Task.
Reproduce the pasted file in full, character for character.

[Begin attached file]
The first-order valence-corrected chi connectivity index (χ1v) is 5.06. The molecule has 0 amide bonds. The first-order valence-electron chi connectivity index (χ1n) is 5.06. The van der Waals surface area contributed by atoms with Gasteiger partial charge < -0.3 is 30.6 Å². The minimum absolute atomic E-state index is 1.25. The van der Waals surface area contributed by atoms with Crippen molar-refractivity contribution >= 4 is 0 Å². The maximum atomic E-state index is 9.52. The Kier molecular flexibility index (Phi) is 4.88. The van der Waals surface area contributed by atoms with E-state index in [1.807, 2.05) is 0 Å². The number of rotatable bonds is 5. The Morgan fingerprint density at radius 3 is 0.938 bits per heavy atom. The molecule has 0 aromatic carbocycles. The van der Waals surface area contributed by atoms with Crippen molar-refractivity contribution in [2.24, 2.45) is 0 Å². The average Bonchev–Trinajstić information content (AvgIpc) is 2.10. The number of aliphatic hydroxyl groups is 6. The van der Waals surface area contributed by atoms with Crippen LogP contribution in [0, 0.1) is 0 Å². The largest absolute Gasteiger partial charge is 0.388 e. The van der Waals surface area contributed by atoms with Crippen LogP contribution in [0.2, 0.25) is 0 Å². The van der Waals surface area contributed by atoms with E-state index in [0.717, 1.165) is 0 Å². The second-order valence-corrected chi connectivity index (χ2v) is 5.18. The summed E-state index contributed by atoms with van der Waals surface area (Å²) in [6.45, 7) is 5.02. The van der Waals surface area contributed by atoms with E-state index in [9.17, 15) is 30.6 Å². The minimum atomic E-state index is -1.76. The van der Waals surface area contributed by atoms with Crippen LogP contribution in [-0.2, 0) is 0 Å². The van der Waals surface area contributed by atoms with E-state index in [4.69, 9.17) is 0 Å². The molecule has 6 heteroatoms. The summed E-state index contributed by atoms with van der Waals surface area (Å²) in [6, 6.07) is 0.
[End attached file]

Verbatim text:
The first-order valence-corrected chi connectivity index (χ1v) is 5.06. The molecule has 0 amide bonds. The first-order valence-electron chi connectivity index (χ1n) is 5.06. The van der Waals surface area contributed by atoms with Gasteiger partial charge < -0.3 is 30.6 Å². The minimum absolute atomic E-state index is 1.25. The van der Waals surface area contributed by atoms with Crippen molar-refractivity contribution >= 4 is 0 Å². The maximum atomic E-state index is 9.52. The Kier molecular flexibility index (Phi) is 4.88. The van der Waals surface area contributed by atoms with E-state index in [1.807, 2.05) is 0 Å². The number of rotatable bonds is 5. The Morgan fingerprint density at radius 3 is 0.938 bits per heavy atom. The molecule has 0 aromatic carbocycles. The van der Waals surface area contributed by atoms with Crippen molar-refractivity contribution in [2.24, 2.45) is 0 Å². The average Bonchev–Trinajstić information content (AvgIpc) is 2.10. The number of aliphatic hydroxyl groups is 6. The van der Waals surface area contributed by atoms with Crippen LogP contribution in [0, 0.1) is 0 Å². The largest absolute Gasteiger partial charge is 0.388 e. The van der Waals surface area contributed by atoms with Crippen LogP contribution in [0.2, 0.25) is 0 Å². The van der Waals surface area contributed by atoms with E-state index in [0.717, 1.165) is 0 Å². The second-order valence-corrected chi connectivity index (χ2v) is 5.18. The summed E-state index contributed by atoms with van der Waals surface area (Å²) in [6.45, 7) is 5.02. The van der Waals surface area contributed by atoms with E-state index in [9.17, 15) is 30.6 Å². The minimum atomic E-state index is -1.76. The van der Waals surface area contributed by atoms with Crippen LogP contribution in [-0.2, 0) is 0 Å². The van der Waals surface area contributed by atoms with E-state index in [4.69, 9.17) is 0 Å². The molecule has 6 heteroatoms. The summed E-state index contributed by atoms with van der Waals surface area (Å²) in [6, 6.07) is 0.